Acute pain is based on time and is a result of injury or surgery
Chronic pain lasts beyond the normal duration of healing. Acute pain can become chronic. Chronic pain is also generally due to nerve damage.
Pain is a subjective experience where everyone’s association with the level of their pain and how they cope is different. Obviously, this makes it difficult for doctors to treat their patients and for patients to receive adequate care. In addition, medical schools provide little as far as curriculum. It is no wonder that people with chronic pain are also depressed.
But ever the optimist, I believe there is hope as well. More focus is being done on the brain. According to Dr. Salim Hayek, Division Chief of Pain Center at University Hospitals Case Medical Clinic, chronic pain is a memory of pain, even without any sensory input. In other words, pain becomes a habit and takes on a life of its own. Apparently, the new focus of studies on chronic pain is on the brain and not where we feel the pain. Perhaps someday there will finally be valid and reliable research on pain and the brain that will provide true relief from chronic pain.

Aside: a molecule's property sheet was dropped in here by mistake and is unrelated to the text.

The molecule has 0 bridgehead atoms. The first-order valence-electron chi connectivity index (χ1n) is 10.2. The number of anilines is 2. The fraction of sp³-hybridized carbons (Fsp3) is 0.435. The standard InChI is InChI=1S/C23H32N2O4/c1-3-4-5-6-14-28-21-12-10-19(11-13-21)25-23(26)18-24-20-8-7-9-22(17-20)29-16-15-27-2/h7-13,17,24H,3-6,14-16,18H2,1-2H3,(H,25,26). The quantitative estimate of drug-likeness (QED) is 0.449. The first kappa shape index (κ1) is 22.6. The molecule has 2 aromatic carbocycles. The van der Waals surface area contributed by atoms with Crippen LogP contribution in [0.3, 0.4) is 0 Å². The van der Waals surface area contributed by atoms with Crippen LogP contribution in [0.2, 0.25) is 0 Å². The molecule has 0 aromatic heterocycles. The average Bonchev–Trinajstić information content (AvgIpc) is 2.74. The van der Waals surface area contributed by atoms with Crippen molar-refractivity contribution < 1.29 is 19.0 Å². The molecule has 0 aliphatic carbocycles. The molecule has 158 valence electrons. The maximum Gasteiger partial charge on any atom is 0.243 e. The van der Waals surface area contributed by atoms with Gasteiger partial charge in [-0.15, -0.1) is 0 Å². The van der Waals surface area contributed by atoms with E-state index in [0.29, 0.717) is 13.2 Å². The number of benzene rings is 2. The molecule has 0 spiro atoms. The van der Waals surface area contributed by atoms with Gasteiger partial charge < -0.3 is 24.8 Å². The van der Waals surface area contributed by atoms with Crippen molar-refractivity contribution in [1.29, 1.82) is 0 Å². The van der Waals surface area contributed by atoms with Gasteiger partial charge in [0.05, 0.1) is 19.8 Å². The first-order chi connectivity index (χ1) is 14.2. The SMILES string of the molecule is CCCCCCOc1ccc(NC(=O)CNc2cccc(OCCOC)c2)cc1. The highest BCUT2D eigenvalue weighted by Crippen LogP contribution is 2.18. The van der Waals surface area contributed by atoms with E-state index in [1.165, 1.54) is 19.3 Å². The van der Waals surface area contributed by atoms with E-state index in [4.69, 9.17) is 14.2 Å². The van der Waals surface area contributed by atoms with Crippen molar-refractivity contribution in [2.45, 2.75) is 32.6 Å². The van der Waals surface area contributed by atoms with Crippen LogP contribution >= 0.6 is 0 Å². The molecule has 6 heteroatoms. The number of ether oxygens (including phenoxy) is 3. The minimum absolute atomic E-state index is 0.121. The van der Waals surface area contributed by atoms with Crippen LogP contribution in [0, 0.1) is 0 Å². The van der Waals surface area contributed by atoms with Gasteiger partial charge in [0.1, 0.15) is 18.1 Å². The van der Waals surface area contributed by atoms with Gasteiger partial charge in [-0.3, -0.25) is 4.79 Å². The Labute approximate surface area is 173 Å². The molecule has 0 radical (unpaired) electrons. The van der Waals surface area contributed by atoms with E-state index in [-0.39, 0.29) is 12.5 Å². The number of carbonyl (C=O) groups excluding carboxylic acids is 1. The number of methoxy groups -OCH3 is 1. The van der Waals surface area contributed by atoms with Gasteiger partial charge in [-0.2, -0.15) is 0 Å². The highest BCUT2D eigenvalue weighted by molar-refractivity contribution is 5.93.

Also discussed was the need for the medical community to make a more concerted effort in learning more about chronic pain and develop a multi-model approach where primary care physicians, specialists such as neurologists and rheumatologists, nurses, and alternative practitioners work together to help the patients. This is not always possible – I live in a rural community but am fortunate to have an excellent primary care physician – so being a self-advocate is critical. If you don’t feel comfortable with your doctor, find one who will listen and treat you with the dignity you deserve by listening, having patience to answer questions, and believe the pain you are describing.